Monday, July 15, 2024

Rising petrol margins a worry

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PRICE VARIATIONS: On January 31, photographs taken at 11 petrol stations in the area confirmed a 22.2 cent discrepancy in the price of 91 octane petrol.

Rising petrol margins have been the talk of the nation this week, and the discrepancies across East Auckland stations show some startling differences.

On January 31, prices displayed at 11 petrol stations in the Botany/Howick area were photographed by a Times reporter, with a 22.2 cent discrepancy across the board.

Along the Howick-Pakuranga highway, all petrol stations reported a similar figure of 201.9 cents per litre for 91 octane petrol and 125.9 cents per litre of diesel.

This included BP Ridge Road, BP Highland Park, BP Pakuranga, Caltex Highland Park, Mobil Highland Park and Z Highland Park.

Approximately five kilometres away, Gull Ti Rakau Drive advertised 91 octane petrol for 179.7 cents per litre, followed by 184.9 at Caltex Meadowlands and 181.9 at BP Connect East Tamaki, Mobil Ti Rakau Drive and Z Te Irirangi Drive.

Highland Park resident Neil Armstrong claims the 91 octane petrol at BP Connect East Tamaki dropped even further to 169.9 cents per litre around a week ago, reaching a massive 32 cent difference from the cost of petrol along the Howick-Pakuranga highway.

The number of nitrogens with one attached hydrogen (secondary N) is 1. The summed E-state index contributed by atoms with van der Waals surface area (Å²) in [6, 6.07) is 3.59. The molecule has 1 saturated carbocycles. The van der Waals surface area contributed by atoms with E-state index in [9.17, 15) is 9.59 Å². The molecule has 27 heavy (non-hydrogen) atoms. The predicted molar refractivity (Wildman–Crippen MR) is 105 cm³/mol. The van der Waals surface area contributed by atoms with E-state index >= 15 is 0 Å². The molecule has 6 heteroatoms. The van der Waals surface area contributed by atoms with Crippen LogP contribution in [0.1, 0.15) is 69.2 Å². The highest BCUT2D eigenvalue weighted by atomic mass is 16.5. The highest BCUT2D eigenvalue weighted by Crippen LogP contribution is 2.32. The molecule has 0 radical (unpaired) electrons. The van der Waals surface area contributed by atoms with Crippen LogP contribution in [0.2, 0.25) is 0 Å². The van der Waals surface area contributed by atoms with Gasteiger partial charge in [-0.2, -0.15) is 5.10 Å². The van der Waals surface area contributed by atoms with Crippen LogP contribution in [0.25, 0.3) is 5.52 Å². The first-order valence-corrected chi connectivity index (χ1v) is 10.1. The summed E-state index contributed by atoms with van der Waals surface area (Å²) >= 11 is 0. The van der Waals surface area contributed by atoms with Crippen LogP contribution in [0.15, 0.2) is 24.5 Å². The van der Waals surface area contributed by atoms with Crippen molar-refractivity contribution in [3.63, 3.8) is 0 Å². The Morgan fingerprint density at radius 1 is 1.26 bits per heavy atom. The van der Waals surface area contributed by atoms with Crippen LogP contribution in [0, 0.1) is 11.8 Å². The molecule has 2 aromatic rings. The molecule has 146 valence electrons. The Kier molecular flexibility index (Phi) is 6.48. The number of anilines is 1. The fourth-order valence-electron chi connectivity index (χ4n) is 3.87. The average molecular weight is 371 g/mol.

On January 31, photographs taken at 11 petrol stations in the area confirmed a 22.2 cent discrepancy in the price of 91 octane petrol.

Mr Armstrong suggests local residents who travel between Howick and Auckland Central along the highway look elsewhere for a cheaper petrol station to fill up at, as he has done recently.

“It’s not a matter of 10 cents, give or take, its 30 cents, and that’s a huge difference. It’s so far up the scale right now that it couldn’t really go any higher, and it’s unacceptable for certain stations to be creaming it.

“I honestly don’t know how they can all get the same price of petrol and advertise it so differently. You’d be more likely to win the Lotto than to accidentally get the same price.”

Earlier this week, Energy Minister Judith Collins promised to “get to the bottom” of the issue, following a press release from the Automobile Association (AA) calling for a nationwide inquiry.

In the January 31 media release, AA spokesman Mark Stockdale said the situation was “most unusual”, confirming there was no increase in commodity prices or a drop in the exchange rate during the month.

“If anything, the retail price should have fallen [during January], not risen by five cents,” he said.

“The last time fuel company margins came close to the current level, the Government put the fuel companies on notice and asked them to justify the high margins.”

AA has called for fuel companies to give motorists an explanation for the change.


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